Thibault: Yeah, there were so many of those moments. For me, it was the day that we brought 40 little white kids from Clifton Primary School in Morningside out to the township of Umlazi, and we had gone to meet with the school. We had told them about the program. And they were really hesitant, this was a big ask. We got the national media - South African broadcasting agreed to come out on the bus. There was going to be security. We did everything we could to make that school comfortable going out to the township. Meanwhile, when you're out in the township at a primary school, you showed up and you went to meet with the principal and we were like, “Hey, can we bring our friends from Clifton out?” and [he] didn't even flinch, like “What day are they coming? We can't wait to have them as our guests.” I rode out on the bus with 40 little white kids and it was your typical bus ride out like kids are chattering. And the second you cross into the township of Umlazi, you know that it’s different, and it was dead silence. We pulled into the parking lot there, a dirt parking lot. And there was about 500 kids from the school and community members outside. You could hear this deafening sound, and all 500 kids and committee members were singing the Shosholoza, which was kind of the illegal national anthem from when Mandela was released. And the like 40 little scared white kids made their way down like through this parting of the seas and made their way to the court. And, quickly, the coaches took kids from both teams and tried to get everybody to feel comfortable and they weren't, and we went through the first half of the game, and like there was just fear on both sides, right? And meanwhile the crowd is like ten deep surrounding this court that we just built. And at halftime, the coaches came to me, and they said, “Hey, this isn't working. This is defeating the purpose of the day. We have to mix the teams.” Which is a brilliant idea. Like, how did we miss that to begin with? And so we mix the teams, and from that moment on, like almost nothing mattered. It wasn't about keeping score anymore. And these kids had the most amazing second half of the game. The crowd on the sidelines erupted in the Shosholoza again. I'm standing at the top of the hill, taking it all in. Most of the coaches had tears in their eyes. This is something that most people told them was impossible. You know, they had lived through the brutal Apartheid system and here they were, on the other end of it not only like witnessing it, but like creating it and making it happen. For me, that was the tipping point where we're like, “Yeah, we're on our way.”

Chinny: Sean, any ‘Aha’ moments for you?

Sean: I would fast forward a couple of years, so to Israel and Palestine. Our first twinning was [in Jerusalem] with an Arab group and a Jewish group. It was our first time we're gonna bring together and we did that at a Jewish college that's right on the border of these two communities, and it was Kiryat Gat and Esawiah. And the College students heard that the Arab kids were coming in their school and they blocked the gates. Someone threw this flaming newspaper over the fence at these kids, like it was significant. You can tell like this was a serious thing. And so we're back at the vans like, and the Arab and the Jewish coaches were like “We're doing this. We're definitely going and having this practice.” And Matt Minoff, who was running the show, he had organized the whole thing, and so we were led in by the Arab and the Jewish coach to do this first twinning, because they wanted to see it happen, because you know, we're going to set everything back 20 years if we don't do this. So the students had to be cleared out of the way, and we get into the gym. And so, at that point, I was like “Okay, this can work in a live, hot hot zone, so that led me to believe that this thing is going to continue to grow.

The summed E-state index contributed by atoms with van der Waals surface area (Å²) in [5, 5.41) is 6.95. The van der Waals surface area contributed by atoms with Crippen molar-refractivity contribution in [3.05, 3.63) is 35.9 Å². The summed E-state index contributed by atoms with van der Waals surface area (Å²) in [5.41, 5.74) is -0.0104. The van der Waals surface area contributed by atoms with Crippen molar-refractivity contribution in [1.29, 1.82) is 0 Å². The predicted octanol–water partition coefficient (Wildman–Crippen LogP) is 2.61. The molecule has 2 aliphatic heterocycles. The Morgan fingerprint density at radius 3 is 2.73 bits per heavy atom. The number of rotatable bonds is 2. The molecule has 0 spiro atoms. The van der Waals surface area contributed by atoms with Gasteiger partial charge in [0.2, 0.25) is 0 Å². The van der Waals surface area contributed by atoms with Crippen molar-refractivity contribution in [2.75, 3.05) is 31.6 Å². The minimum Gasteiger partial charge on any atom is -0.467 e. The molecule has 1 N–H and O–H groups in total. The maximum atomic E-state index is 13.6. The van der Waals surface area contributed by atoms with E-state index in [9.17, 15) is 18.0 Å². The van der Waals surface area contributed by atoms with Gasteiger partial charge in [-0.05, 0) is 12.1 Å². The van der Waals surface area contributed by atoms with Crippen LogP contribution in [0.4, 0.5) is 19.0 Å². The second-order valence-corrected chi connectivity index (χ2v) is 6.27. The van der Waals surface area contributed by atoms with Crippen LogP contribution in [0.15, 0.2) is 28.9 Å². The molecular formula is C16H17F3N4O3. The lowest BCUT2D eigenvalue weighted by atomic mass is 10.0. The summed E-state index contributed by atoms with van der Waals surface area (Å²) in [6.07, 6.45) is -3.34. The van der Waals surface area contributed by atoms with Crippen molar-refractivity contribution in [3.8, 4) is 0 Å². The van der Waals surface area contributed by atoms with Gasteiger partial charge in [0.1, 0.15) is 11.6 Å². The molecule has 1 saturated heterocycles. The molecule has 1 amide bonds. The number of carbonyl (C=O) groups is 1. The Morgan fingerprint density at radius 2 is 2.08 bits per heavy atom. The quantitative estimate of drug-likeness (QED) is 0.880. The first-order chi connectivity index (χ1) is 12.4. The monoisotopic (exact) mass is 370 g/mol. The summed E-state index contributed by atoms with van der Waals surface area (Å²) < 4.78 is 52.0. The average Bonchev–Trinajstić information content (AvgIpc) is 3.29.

Emmett: What about PeacePlayers separates from other organizations in the world that are using sport to try to enact positive change, like what makes PeacePlayers different?

Sean: I think that we were one of the first. Sport for development was kind of a new term. I knew one other organization doing this. It wasn't a thing, using sport for other things, so I think we got it out of the gates, three or four years ahead of everyone else who's doing lacrosse to teach grit or you know volleyball to teach... I mean there's all these things where people are laying other things on top of sport. And I think we got out of the gates first, and we got really good people. We were lucky to have such a cool network. I mean, Thibault brought in five or ten people who are now doing incredible things. I was able to bring in a bunch of people, and so we had very cool networks. I think we got really good people who are just generally flypaper, for you know, efficiency.